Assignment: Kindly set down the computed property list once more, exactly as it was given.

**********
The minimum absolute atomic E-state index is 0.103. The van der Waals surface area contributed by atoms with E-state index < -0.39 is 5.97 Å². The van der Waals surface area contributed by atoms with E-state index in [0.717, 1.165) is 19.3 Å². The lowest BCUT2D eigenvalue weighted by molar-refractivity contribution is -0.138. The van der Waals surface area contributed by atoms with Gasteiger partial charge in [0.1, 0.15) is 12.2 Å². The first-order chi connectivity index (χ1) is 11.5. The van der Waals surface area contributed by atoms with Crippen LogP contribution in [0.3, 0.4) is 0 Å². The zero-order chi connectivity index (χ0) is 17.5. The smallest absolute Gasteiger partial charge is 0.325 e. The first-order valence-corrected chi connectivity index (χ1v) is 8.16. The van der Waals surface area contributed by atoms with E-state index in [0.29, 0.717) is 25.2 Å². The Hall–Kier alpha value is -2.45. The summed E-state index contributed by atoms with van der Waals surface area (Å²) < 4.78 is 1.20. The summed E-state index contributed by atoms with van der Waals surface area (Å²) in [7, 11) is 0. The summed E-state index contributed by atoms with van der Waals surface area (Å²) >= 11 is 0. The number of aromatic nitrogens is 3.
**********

The minimum absolute atomic E-state index is 0.103. The van der Waals surface area contributed by atoms with E-state index < -0.39 is 5.97 Å². The van der Waals surface area contributed by atoms with E-state index in [0.717, 1.165) is 19.3 Å². The lowest BCUT2D eigenvalue weighted by molar-refractivity contribution is -0.138. The van der Waals surface area contributed by atoms with Gasteiger partial charge in [0.1, 0.15) is 12.2 Å². The first-order chi connectivity index (χ1) is 11.5. The van der Waals surface area contributed by atoms with Crippen LogP contribution in [0.3, 0.4) is 0 Å². The zero-order chi connectivity index (χ0) is 17.5. The smallest absolute Gasteiger partial charge is 0.325 e. The first-order valence-corrected chi connectivity index (χ1v) is 8.16. The van der Waals surface area contributed by atoms with E-state index in [0.29, 0.717) is 25.2 Å². The Hall–Kier alpha value is -2.45. The summed E-state index contributed by atoms with van der Waals surface area (Å²) < 4.78 is 1.20. The summed E-state index contributed by atoms with van der Waals surface area (Å²) in [7, 11) is 0. The summed E-state index contributed by atoms with van der Waals surface area (Å²) >= 11 is 0. The number of aromatic nitrogens is 3.